Parent supervising teen driver

Driving down south for the first time, or anywhere long distance for that matter, can be a little daunting.

Navigating country roads requires greater concentration. Variable road conditions and driving for long periods of time can cause fatigue and reduce concentration levels.

Common sense says follow the same road rules as driving at home, but there are some extra things you can do to prepare your Leaver for their first country drive.

Before they hit the road

1. Make sure the vehicle being driven is safe and has had a mechanical check. Don’t forget RAC members are eligible for a free 30 minute fault check at any of our Auto Services centres and can also receive great discounts on car servicing and repairs.

Vehicle inspections

2. Educate your Leaver about the possible driving conditions on country roads, such as unfinished road shoulders, unfinished or more gravelly roads, the dangers of wildlife, and how to interact safely and courteously with other vehicles to ensure they arrive at their destination safely.

3. A great idea is to arrange a supervised drive on a regional road with a speed limit of 110km per hour. This will allow them to be prepared for the speed limit on parts of their journey.

4. Consider the time your teen plans to start their journey. Leavers is already a dangerous time to be driving with an influx of inexperienced drivers on country roads, most of whom are driving for a long distance for the first time.

5. It’s a bad idea for inexperienced drivers to drive on country roads at night. Wildlife tends to be more active after dusk, and can be a serious danger to drivers not used to country roads. It’s better to try leaving the metro area at or just after dawn, and making sure that the journey home happens during daylight hours.

6. Get them covered! As novice drivers under the age of 21, they are eligible for free standard Roadside Assistance for a year with RAC free2go. This will cover them to and from their Leavers destination and save you the rescue mission.

7. Make sure your teen and yourself have a copy of important details like accommodation and emergency contacts. This includes the contact details of everyone they are staying with. In an emergency everyone should have the details to contact others at the accommodation and their parents.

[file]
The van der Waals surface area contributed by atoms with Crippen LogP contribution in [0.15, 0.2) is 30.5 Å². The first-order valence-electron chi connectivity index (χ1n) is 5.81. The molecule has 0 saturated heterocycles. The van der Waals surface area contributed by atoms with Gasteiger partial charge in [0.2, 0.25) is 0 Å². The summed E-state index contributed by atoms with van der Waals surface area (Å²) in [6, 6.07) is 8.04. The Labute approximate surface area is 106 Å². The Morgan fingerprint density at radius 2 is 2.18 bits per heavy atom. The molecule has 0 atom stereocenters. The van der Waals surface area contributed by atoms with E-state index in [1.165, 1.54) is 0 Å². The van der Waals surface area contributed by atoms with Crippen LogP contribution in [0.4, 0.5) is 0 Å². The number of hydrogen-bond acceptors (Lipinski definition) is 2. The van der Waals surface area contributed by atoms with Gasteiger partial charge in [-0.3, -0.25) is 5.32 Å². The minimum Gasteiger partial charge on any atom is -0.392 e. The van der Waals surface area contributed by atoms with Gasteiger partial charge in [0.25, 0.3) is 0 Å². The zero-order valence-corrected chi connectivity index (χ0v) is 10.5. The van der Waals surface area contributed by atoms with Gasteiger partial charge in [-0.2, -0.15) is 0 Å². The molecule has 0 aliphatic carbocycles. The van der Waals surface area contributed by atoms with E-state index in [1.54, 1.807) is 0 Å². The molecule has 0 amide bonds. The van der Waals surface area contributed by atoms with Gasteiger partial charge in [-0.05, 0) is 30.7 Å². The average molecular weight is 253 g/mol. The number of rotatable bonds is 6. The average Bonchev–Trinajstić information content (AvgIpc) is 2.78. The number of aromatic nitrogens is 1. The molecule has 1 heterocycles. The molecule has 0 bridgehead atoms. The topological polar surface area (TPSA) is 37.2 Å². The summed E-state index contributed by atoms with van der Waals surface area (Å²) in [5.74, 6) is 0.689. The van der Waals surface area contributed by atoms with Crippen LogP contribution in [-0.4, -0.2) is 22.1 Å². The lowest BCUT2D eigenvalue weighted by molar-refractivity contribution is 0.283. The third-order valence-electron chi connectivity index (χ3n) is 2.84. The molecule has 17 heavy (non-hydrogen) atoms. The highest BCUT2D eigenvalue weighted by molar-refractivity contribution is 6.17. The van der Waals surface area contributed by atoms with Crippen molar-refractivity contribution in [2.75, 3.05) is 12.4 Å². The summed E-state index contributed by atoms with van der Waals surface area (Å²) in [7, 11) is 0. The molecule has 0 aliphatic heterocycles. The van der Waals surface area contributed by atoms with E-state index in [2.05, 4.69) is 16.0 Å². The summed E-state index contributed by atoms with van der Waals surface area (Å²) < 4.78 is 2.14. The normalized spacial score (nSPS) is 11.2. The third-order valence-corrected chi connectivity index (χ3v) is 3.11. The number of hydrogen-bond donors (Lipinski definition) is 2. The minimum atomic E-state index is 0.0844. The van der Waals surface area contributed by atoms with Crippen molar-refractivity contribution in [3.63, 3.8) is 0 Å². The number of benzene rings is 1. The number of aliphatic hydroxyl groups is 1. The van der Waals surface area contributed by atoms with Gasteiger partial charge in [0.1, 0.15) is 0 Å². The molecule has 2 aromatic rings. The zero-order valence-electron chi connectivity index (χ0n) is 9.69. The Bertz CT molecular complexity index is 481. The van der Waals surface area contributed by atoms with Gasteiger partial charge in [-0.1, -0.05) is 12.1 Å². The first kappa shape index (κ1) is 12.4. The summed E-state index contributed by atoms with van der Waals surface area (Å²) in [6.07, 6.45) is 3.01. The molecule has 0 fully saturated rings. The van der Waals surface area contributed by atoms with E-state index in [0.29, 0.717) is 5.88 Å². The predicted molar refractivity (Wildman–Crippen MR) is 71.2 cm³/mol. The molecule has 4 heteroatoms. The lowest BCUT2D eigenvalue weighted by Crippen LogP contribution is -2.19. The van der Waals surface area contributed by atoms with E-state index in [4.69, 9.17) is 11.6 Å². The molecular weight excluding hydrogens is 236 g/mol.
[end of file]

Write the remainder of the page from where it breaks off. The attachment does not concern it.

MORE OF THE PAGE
Make sure they know

1. Always keep to the left and only overtake on designated overtaking lanes, with extra space for road trains and cars towing caravans.

2. If driving at night on a country road, make use of the high beams when appropriate. Take the time to educate your teen on how to use them correctly. For starters, don’t high-beam oncoming drivers. Here are the rules for using headlights on WA roads.

side vision mirror view driving at sunset

3. Stay focussed on the road in front of you and be alert to what is happening around you. Try not to focus your vision on one point for too long.

4. Keep an eye out for pedestrians and animals– travelling at a higher speed than usual means they have to remain alert and ensure they have sufficient time to brake.

5. Limit distractions. Phones are always a no-go, loud music or friends can also be a distraction. Try to limit the number of passengers in your car.

6. Increase the distance between you and the car in front. This is really important if your teen is driving on a country road for the first time. This will give them more time to spot any hazards and react. A good rule of thumb is the two-second rule.

city road congestion

7. It’s important to have planned stops at least every two hours along the way. Encourage your teen to stop and stretch their legs to allow the driver to revive and take a break, preferably more than the recommended two hours if they have never driven a long distance. Check out some fun stops along the way they may want to visit here.

8. It is okay if they are uncomfortable or nervous about driving to Leavers. It’s smart to say no if they don’t feel safe. There are plenty of alternative ways to get to their Leavers destination safely.

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